While Hong Kong officials and their superiors in Beijing want to get the Umbrella Revolution off the world’s TV screens, protesters must know that time is not on their side.
Large crowds were expected on Wednesday and last night, both holidays in China.
However, many demonstrators will inevitably drift back to their offices and universities, and sympathy for the idealistic young core of protesters will be replaced by frustration with blocked roads and lost sales.
EASING FRUSTRATIONS OF the PEOPLE
The authorities, for their part, should not think it will be enough to simply wait out the demonstrators. The tens of thousands of Hong Kongers who have flooded the streets are expressing anger not only at China’s decision to restrict candidates for the city’s top political post in 2017.
They are driven also by frustrations over soaring inequality, unaffordable housing and a general sense that the local administration caters to the city’s tycoons rather than its struggling middle class.
A government that disregards these concerns will find its legitimacy under constant challenge.
At home, ironically, the Chinese regime seems to understand this perfectly well.
In recent years, Chinese leaders have sought to peacefully resolve most of the estimated 180,000 “mass incidents” (demonstrations involving more than 500 people) that take place on the mainland every year.
In most of these cases, of course, the protests have to do with local grievances and the ill deeds of petty officials. By showing themselves to be responsive, the higher-level authorities have enhanced the legitimacy and popularity of the Communist Party and central government.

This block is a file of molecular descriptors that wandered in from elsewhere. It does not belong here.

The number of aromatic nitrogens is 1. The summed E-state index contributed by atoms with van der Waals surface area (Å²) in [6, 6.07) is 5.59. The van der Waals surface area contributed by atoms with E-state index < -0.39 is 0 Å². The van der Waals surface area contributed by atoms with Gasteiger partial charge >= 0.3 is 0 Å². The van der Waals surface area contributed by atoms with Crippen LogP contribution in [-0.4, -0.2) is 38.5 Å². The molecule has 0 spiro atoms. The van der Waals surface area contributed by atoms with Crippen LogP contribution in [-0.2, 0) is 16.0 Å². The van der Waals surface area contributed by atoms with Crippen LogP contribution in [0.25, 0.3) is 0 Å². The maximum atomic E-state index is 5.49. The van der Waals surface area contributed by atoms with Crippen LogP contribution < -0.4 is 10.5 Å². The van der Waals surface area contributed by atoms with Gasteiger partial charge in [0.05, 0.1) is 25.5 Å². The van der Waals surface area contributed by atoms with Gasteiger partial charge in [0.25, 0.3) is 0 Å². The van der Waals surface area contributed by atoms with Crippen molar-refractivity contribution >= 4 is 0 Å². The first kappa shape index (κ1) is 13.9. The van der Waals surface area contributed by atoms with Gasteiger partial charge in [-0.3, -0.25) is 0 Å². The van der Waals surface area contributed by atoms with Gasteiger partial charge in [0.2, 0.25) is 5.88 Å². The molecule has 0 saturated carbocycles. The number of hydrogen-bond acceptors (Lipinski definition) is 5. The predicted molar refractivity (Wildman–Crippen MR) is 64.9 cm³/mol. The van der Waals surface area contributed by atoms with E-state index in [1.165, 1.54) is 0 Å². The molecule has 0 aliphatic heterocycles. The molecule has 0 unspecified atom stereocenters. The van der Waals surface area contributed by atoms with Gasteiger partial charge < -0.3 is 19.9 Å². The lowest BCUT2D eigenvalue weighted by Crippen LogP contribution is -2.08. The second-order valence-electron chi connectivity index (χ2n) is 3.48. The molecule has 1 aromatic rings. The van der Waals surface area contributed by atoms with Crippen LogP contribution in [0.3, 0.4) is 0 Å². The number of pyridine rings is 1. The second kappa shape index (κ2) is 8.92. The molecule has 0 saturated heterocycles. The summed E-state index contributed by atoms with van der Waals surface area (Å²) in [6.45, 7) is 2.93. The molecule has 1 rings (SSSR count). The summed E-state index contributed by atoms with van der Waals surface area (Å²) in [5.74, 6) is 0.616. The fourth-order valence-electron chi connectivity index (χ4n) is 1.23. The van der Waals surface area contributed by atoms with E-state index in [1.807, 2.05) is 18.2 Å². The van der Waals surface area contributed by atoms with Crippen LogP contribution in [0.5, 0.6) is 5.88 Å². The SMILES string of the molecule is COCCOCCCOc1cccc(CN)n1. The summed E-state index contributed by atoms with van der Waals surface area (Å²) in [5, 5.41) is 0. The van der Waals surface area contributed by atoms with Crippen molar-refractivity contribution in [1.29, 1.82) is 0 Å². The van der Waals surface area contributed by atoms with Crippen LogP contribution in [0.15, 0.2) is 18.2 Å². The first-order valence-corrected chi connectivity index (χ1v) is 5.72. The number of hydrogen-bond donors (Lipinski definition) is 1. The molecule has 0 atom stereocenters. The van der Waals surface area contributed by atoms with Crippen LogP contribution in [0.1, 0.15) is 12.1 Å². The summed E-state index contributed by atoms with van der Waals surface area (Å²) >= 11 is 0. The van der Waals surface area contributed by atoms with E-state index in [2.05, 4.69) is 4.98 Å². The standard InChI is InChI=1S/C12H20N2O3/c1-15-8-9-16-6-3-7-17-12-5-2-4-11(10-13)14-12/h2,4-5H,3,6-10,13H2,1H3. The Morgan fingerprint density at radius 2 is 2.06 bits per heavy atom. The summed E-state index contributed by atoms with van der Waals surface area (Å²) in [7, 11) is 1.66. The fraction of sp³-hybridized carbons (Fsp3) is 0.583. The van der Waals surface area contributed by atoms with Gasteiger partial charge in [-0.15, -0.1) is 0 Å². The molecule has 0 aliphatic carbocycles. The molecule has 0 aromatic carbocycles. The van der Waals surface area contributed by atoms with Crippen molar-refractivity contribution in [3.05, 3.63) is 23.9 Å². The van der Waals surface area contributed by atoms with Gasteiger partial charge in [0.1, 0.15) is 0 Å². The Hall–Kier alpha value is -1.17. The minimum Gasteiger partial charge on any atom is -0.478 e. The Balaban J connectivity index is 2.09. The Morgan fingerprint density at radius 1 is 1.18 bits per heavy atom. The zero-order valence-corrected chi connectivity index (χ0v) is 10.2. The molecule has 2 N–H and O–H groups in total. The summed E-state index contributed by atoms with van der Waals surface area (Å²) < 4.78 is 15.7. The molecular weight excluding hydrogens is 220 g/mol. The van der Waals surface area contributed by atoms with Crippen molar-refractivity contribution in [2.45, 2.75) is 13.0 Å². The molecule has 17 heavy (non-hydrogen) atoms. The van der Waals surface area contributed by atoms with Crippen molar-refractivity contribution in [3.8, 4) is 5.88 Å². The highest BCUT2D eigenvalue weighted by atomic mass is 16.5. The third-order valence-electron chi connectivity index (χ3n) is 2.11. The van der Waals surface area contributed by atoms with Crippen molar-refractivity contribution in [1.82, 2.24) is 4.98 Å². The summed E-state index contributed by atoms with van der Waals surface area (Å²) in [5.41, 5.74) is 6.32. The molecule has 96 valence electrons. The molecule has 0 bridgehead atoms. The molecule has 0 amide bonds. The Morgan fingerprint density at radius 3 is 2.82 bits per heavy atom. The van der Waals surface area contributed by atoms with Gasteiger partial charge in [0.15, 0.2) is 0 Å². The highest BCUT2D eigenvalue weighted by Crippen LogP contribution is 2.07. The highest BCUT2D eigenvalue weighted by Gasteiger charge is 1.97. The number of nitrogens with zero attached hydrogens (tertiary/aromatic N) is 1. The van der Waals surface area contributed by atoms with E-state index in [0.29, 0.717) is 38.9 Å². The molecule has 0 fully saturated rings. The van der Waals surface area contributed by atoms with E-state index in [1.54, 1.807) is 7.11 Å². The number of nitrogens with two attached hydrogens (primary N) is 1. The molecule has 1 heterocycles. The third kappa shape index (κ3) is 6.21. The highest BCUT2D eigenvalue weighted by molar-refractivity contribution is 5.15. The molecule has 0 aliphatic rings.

In Hong Kong, in contrast, the activists are challenging decisions made by top Chinese leadership, in full view of the world.
China’s President Xi Jinping seems less inclined than his predecessors to pacify such opposition. He has made it clear that he believes a tougher leader — a “real man,” in his phrase — might have been able to prevent the collapse of the Soviet Union.
And Mr Xi has displayed no tolerance for criticism — whether from microbloggers or constitutional lawyers and professors.
Still, even if the party never admits its mistakes, it often tries to correct them.
In Hong Kong, a huge march in 2003 prompted the authorities to withdraw a draconian security law. In 2012, protests pushed the government to roll back plans to introduce pro-China “patriotic education” to local schools.
Mr Xi, who took power soon afterwards, reportedly disagreed with the latter decision.
However, he has not publicly ruled out replacing Hong Kong’s Chief Executive Leung Chun-ying, who is a focus of protesters’ ire.
Although that may not happen for a while, officials could find other ways to ease public frustration.
At the least, Mr Leung’s administration could commission an independent investigation into police use of tear gas and pepper spray over the weekend.
That action, more than anything else, infuriated ordinary Hong Kongers and the government has every reason to show concern for the feelings of this moderate majority.
Officials could also work harder to start a conversation on ways to improve the electoral system after 2017, including by making the legislature fully elected and the candidate-nominating committee more representative.
This falls far short of protesters’ demands, but would at least demonstrate some degree of flexibility.
Mr Xi is unlikely to push any of these measures on his own.
However, the Hong Kong tycoons who recently met the Chinese President should recognise that an uncompromising line will only fuel future tensions.
That will erode Hong Kong’s still-critical reputation for stability and the rule of law — and further alienate the Taiwanese, who are growing more wary of China’s embrace.
The possibility should give the authorities in Hong Kong and Beijing alike reason to see that the Umbrella Revolution ends well.